"Starbucks Solidarity" event

Customers and allies held a "Starbucks Solidarity" day of action to support employees of the coffee company across the United States.

(Photo: Workers United, NY NJ Joint Board/X)

Customers, Allies Lead 'Starbucks Solidarity' Day to Support Workers

A New York City organizer said that "we're out here using the visibility we have to help Starbucks customers and people that like the company know that the company is preventing the workers from fighting for better pay and working conditions."

Starbucks customers and labor rights advocates across the United States on Monday led a day of action targeting locations of the coffee chain where employees have not yet joined the more than 8,500 workers who have formed unions at over 340 stores.

"We're asking Starbucks customers and allies to choose a nonunion store to support workers in their communities," explains the Starbucks Workers United (SBWU) website. "Adopting a store simply means holding a small flyering action to engage customers and passersby in the campaign through in-person connections."

Monday "is just the first of a series of national days of action to activate customers and allies to hold Starbucks accountable and demand the company lives up to their progressive values," the site adds. "Together, we'll send the message that we won't let up until Starbucks quits union-busting and starts respecting worker rights!"

Since workers at a Starbucks in New York state formed the coffee giant's first U.S. union in December 2021, the Seattle-based company has been repeatedly accused of illegal union-busting. Flyers being passed out at stores on Monday state that "Starbucks has broken labor law over 200 times."

SBWU asserted on social media that "the public deserves to know what's really going into the making of their daily sip."

Members of the New York City Central Labor Council, AFL-CIO and Writers Guild of America (WGA), East were among those armed with flyers and posters outside U.S. Starbucks locations.

According to an ABC affiliate in New York City:

In the middle of the wet Monday morning commute, there was a line outside of one Midtown Starbucks, not for coffee, but for a show of support.

"We're out here using the visibility we have to help Starbucks customers and people that like the company know that the company is preventing the workers from fighting for better pay and working conditions," said Alex Iwinski, WGA union council member.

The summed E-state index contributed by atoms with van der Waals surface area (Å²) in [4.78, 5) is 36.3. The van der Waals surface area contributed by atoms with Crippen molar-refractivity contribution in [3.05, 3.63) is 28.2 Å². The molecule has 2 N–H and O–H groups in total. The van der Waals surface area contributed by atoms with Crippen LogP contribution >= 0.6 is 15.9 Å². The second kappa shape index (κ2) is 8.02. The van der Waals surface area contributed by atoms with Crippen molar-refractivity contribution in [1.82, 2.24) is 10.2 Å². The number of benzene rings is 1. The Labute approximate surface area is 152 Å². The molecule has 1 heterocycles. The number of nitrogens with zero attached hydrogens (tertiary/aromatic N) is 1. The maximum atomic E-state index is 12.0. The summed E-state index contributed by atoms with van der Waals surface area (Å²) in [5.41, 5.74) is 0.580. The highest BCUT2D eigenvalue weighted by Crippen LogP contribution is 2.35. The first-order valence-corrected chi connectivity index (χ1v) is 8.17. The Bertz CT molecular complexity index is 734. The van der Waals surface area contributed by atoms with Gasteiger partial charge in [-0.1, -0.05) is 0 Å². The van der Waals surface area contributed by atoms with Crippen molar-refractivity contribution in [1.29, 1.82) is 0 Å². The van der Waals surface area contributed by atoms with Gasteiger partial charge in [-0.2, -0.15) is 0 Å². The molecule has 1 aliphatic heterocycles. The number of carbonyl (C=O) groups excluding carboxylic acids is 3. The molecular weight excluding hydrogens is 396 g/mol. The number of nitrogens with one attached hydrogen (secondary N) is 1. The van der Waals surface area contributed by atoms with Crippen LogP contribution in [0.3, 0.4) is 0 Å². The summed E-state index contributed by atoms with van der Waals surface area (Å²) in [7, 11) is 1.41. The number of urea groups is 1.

Meanwhile, New Yorker Mike Cassaday wrote on social media that he was reminding Starbucks customers in Brooklyn's Park Slope neighborhood "that the company isn't as progressive as it claims to be."

The Chicago Federation of Labor had people at Millennium Station early Monday "educating folks about the fight for fair wages and working conditions at Starbucks!" the group said, adding that "management's union-busting is relentless and egregious."

Demonstrators used the hashtag #StarbucksSolidarity to share updates online, including from communities in Florida, Massachusetts, Nebraska, and Washington state.

"We're in Seattle with Starbucks Workers United, union partners, and Starbucks customers telling Starbucks we won't accept their union-busting anymore!" declared Fight for $15. "By unleashing one of the most aggressive union-busting campaigns in modern history, Starbucks has shown what they think of the workers who make the company run."

So far, none of the workers who have successfully formed unions at hundreds of U.S. Starbucks have been able to finalize a contract with the company.

The Minnesota AFL-CIO on Monday thanked "everyone who showed up in St. Paul this morning to talk with customers about why it's long overdue for Starbucks to negotiate a contract with Starbucks Workers United."

The Starbucks day of action comes amid a wave of labor events throughout the summer, from the ongoing actor and writer strikes to practice pickets by United Parcel Service workers who were preparing for a historic walkout before UPS finally struck a deal with the International Brotherhood of Teamsters late last month.

Such action is set to continue on the West Coast with a 24-hour strike planned for Tuesday. The Los Angeles Timesreported that "SEIU Local 721, a union representing county and city employees across Southern California, said that more than 11,000 Los Angeles city workers will participate, including sanitation workers, heavy-duty mechanics, traffic officers, and engineers."

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